In House Church this evening we did a comparative study between Jeremiah 15 and Jeremiah 20.  In chapter 15, Jeremiah rightly complains that his life had gotten complicated due to the message God had given him.  He even points out that he is not like those who don’t honor God but actually did everyting he was instructed to do and say…but his life was no better off.  In fact, he was in more pain than ever for his trouble.

 

I love Jeremiah’s integrity.  He actually records God’s response to his complaining–I doubt I would.  Here’s what God says: v. 19

 

“If you repent, I will restore you
that you may serve me;
if you utter worthy, not worthless, words,
you will be my spokesman.

 

No compassion for the man’s pain, no hint of exploring what Jer is really feeling; simply, “repent”.

 

I know what you are thinking (you know that’s just a phrase people say, including me), “So, does God not want to hear our struggles?”  “Was He put off by Jeremiah’s honest complaint/lament?”

 

The story get more interesting…  In chapter 20, Jeremiah actually uses harsher language this time.  In v. 7 he suggests that God bound him and forced Himself upon Jeremiah (you will not find that in your English Bible, but that’s what it says in the Hebrew).  Did Jer actually accuse God of rape?  Certainly sounds like it.  The story goes on and ends with no mention of God telling Jeremiah to repent.  I wonder why?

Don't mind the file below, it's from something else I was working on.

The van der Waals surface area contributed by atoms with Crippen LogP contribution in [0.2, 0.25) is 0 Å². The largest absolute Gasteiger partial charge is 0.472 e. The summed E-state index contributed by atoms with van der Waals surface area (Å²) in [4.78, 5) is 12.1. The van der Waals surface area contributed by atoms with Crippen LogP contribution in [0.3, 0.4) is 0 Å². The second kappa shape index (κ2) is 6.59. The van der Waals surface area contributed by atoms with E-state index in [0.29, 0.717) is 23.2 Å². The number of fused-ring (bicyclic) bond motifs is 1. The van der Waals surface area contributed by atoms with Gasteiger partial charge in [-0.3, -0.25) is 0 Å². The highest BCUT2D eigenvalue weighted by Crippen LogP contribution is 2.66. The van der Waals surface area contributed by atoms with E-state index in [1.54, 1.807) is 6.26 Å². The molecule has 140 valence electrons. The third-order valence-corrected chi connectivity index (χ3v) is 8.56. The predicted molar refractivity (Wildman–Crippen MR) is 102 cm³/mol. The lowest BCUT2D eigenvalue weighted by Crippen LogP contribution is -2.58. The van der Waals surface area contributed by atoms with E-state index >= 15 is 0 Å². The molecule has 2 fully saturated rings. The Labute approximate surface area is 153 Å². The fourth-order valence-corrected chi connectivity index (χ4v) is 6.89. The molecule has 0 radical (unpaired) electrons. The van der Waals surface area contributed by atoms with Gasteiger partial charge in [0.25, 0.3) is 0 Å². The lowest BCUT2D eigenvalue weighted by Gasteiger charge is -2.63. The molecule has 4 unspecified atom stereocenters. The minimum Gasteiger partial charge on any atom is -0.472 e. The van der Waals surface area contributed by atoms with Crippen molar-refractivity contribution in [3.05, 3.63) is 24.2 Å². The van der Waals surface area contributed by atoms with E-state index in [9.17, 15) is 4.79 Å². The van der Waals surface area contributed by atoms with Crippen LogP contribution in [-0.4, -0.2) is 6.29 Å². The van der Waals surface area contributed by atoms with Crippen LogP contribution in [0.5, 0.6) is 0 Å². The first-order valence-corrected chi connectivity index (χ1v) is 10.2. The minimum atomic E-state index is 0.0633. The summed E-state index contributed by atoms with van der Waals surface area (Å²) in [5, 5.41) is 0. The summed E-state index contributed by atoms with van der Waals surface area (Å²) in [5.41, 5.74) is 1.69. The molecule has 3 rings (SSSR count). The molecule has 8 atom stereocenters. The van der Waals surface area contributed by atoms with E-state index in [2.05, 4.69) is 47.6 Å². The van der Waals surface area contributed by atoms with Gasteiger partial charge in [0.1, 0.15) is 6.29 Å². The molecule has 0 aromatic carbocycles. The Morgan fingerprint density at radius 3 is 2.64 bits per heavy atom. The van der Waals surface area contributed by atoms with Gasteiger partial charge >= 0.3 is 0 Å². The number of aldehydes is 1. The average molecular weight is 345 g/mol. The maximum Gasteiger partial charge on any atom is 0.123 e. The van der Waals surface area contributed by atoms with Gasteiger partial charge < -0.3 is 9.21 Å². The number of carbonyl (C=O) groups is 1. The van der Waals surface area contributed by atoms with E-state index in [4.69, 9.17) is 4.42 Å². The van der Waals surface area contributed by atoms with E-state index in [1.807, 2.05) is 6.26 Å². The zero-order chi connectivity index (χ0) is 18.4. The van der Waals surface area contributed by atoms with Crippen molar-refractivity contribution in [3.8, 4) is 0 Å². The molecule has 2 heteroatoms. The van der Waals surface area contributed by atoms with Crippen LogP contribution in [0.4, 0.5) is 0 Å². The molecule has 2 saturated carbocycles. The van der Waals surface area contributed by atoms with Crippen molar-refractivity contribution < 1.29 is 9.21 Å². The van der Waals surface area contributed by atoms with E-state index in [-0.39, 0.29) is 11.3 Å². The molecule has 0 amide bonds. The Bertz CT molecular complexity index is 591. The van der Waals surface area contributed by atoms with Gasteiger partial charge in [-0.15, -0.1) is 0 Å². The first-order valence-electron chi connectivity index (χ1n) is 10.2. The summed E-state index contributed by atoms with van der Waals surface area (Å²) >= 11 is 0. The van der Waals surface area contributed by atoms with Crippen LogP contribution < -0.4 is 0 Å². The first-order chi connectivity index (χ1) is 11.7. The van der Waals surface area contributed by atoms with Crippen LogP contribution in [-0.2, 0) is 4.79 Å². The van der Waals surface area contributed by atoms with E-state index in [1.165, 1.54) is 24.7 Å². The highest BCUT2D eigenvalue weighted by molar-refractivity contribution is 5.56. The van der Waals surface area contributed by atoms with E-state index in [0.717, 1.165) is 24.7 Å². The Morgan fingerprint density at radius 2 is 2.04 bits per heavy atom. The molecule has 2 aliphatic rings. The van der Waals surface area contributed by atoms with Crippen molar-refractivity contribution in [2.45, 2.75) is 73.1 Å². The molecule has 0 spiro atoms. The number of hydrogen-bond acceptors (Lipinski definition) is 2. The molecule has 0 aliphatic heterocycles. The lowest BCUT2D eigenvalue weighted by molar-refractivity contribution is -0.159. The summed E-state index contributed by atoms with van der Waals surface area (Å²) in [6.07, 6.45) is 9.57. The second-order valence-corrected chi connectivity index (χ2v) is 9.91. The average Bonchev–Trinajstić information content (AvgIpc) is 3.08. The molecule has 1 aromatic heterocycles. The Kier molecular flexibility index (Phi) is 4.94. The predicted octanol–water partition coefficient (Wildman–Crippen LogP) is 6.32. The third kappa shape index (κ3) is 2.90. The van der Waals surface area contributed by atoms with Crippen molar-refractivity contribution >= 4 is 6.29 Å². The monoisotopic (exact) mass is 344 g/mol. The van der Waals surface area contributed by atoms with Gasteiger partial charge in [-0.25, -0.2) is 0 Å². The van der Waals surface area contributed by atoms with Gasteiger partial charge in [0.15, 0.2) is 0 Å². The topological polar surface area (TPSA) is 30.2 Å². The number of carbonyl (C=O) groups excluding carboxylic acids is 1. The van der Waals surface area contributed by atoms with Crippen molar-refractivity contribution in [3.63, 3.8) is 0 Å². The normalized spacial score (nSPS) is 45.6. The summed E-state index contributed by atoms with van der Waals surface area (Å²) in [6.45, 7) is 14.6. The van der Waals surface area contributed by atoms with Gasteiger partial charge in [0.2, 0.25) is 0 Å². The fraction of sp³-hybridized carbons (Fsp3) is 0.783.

Well without getting too long winded here, I think the answer lies in 15:19b.  Notice the rest of the verse,

 

“Let this people turn to you,
but you must not turn to them.”

 

This phrase is a Hebrew idiom that is basically saying, “these people need to adopt your world view, you must not adopt theirs.”  So, what’s the people’s world view?  Simply put, they believed “they did not deserve what they were getting”.  You see, in ch. 3 the people actually repent.  Yet, God continues to speak judgment into their lives.  Even Jeremiah is a bit taken back ’cause in ch. 4 he tells God that He deceived the people to think peace would come if they repented.

 

So, now in ch. 15, Jeremiah joins the chorus.  I’m doing what you asked and my life is no better off.  In essence, “God, you owe me…”  “Repent and I will take you back Jeremiah.  Let these people adopt your world view you must not adopt theirs.”

 

Ouch!  God might as well been speaking directly to me.  So often my prayers are more about obligating God to me in my subtle ways of outlining all I do for Him…so, please come through for me…for your glory…but really my comfort.